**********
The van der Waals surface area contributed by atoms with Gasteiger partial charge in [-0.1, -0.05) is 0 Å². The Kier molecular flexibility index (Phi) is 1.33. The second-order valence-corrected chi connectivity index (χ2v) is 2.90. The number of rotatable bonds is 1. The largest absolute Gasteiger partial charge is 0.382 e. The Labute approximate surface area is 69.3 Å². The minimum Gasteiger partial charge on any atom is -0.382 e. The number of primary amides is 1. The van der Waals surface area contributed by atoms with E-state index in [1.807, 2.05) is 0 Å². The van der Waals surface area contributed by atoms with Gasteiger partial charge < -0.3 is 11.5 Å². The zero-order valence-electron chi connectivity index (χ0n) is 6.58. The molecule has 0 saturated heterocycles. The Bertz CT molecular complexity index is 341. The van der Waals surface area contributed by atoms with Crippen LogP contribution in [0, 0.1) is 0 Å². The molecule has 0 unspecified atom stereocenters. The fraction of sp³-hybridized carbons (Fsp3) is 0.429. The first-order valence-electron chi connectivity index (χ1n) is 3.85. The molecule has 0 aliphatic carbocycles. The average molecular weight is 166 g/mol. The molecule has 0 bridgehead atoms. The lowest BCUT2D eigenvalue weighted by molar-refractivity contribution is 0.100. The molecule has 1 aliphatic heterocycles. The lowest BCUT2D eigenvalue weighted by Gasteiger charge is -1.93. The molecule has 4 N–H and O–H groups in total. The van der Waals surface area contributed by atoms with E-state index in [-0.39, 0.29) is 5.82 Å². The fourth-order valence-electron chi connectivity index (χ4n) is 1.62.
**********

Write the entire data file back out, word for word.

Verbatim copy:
The van der Waals surface area contributed by atoms with Gasteiger partial charge in [-0.1, -0.05) is 0 Å². The Kier molecular flexibility index (Phi) is 1.33. The second-order valence-corrected chi connectivity index (χ2v) is 2.90. The number of rotatable bonds is 1. The largest absolute Gasteiger partial charge is 0.382 e. The Labute approximate surface area is 69.3 Å². The minimum Gasteiger partial charge on any atom is -0.382 e. The number of primary amides is 1. The van der Waals surface area contributed by atoms with E-state index in [1.807, 2.05) is 0 Å². The van der Waals surface area contributed by atoms with Gasteiger partial charge < -0.3 is 11.5 Å². The zero-order valence-electron chi connectivity index (χ0n) is 6.58. The molecule has 0 saturated heterocycles. The Bertz CT molecular complexity index is 341. The van der Waals surface area contributed by atoms with Crippen LogP contribution in [0, 0.1) is 0 Å². The molecule has 0 unspecified atom stereocenters. The fraction of sp³-hybridized carbons (Fsp3) is 0.429. The first-order valence-electron chi connectivity index (χ1n) is 3.85. The molecule has 0 aliphatic carbocycles. The average molecular weight is 166 g/mol. The molecule has 0 bridgehead atoms. The lowest BCUT2D eigenvalue weighted by molar-refractivity contribution is 0.100. The molecule has 1 aliphatic heterocycles. The lowest BCUT2D eigenvalue weighted by Gasteiger charge is -1.93. The molecule has 4 N–H and O–H groups in total. The van der Waals surface area contributed by atoms with E-state index in [-0.39, 0.29) is 5.82 Å². The fourth-order valence-electron chi connectivity index (χ4n) is 1.62.